Bankruptcy Fundamentals – “Cram Down” of Secured Debts on Vehicles and Real Estate

A “cramdown” in a Chapter 13 bankruptcy allows you to reduce the principal balance of a debt to the value of the property it is secured by. By taking advantage of a Chapter 13 cramdown, you may be able to save your car, investment real estate, or certain other properties.

You are allowed to cram down certain secured debts. A debt is considered secured when your lender has a security interest in your property and can repossess it if you fail to make your loan payments. The most common examples of a secured debt are your mortgage and car loan. In a Chapter 13 bankruptcy, you can cram down your car loan, investment property mortgages, or other personal property (most readily defined as any property other than real estate) loans such as household goods and furnishings. However, you cannot cram down a mortgage on your principal place of residence.

Most people use Chapter 13 bankruptcy to cram down their car loans so here we’ll use a car loan cramdown to illustrate how a cramdown works.

For example, if you own a car worth $5,000 but your loan balance is $10,000, then you can cram down your loan to $5,000 (the value of the car) through your Chapter 13 repayment plan. The remaining $5,000 of the balance will be lumped in with your other unsecured debts (like credit cards). This means you’ll likely pay only a percentage of that unsecured debt, and the remainder will be wiped out at the completion of your plan. This means you will end up owning the car free and clear at the end of the bankruptcy.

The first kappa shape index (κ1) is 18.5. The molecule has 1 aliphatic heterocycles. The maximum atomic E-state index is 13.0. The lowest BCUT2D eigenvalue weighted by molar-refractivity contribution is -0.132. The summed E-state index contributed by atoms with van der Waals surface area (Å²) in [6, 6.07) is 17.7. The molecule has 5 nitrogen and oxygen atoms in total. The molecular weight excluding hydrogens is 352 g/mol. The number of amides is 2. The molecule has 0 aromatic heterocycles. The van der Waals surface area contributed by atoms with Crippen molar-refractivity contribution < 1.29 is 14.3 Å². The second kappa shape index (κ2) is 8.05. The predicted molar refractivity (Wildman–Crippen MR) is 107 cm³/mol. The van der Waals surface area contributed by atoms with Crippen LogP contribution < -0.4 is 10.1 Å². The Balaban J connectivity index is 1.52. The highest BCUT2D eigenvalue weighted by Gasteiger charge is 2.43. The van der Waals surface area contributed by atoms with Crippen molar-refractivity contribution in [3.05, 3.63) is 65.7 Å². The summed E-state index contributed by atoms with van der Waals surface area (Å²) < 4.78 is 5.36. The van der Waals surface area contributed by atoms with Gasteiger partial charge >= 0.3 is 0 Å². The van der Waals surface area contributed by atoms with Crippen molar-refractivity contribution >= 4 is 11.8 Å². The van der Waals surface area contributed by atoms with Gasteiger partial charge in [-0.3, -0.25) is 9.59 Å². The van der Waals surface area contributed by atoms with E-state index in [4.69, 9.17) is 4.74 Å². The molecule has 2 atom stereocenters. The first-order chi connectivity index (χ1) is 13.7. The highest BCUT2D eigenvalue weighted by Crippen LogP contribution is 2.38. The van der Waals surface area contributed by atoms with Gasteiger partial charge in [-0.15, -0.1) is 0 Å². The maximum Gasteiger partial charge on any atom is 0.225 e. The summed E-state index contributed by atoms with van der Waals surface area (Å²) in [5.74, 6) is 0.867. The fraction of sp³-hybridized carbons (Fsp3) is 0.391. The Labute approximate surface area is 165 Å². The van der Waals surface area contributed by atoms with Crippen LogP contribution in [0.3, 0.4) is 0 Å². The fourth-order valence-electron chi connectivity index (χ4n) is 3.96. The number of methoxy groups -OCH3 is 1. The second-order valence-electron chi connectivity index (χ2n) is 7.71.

Cramming down your loans through a Chapter 13 bankruptcy may also allow you to reduce your interest rate and stretch your payments out over a longer term in order to lower your monthly obligations. The interest rate paid to secured creditors through your plan is determined by the bankruptcy court and will usually be lower than your note rate. In addition, since Chapter 13 plans last three to five years, you may be able to stretch out the payment period for the crammed down loan, resulting in lower monthly payments than if you were paying the loan outside the bankruptcy.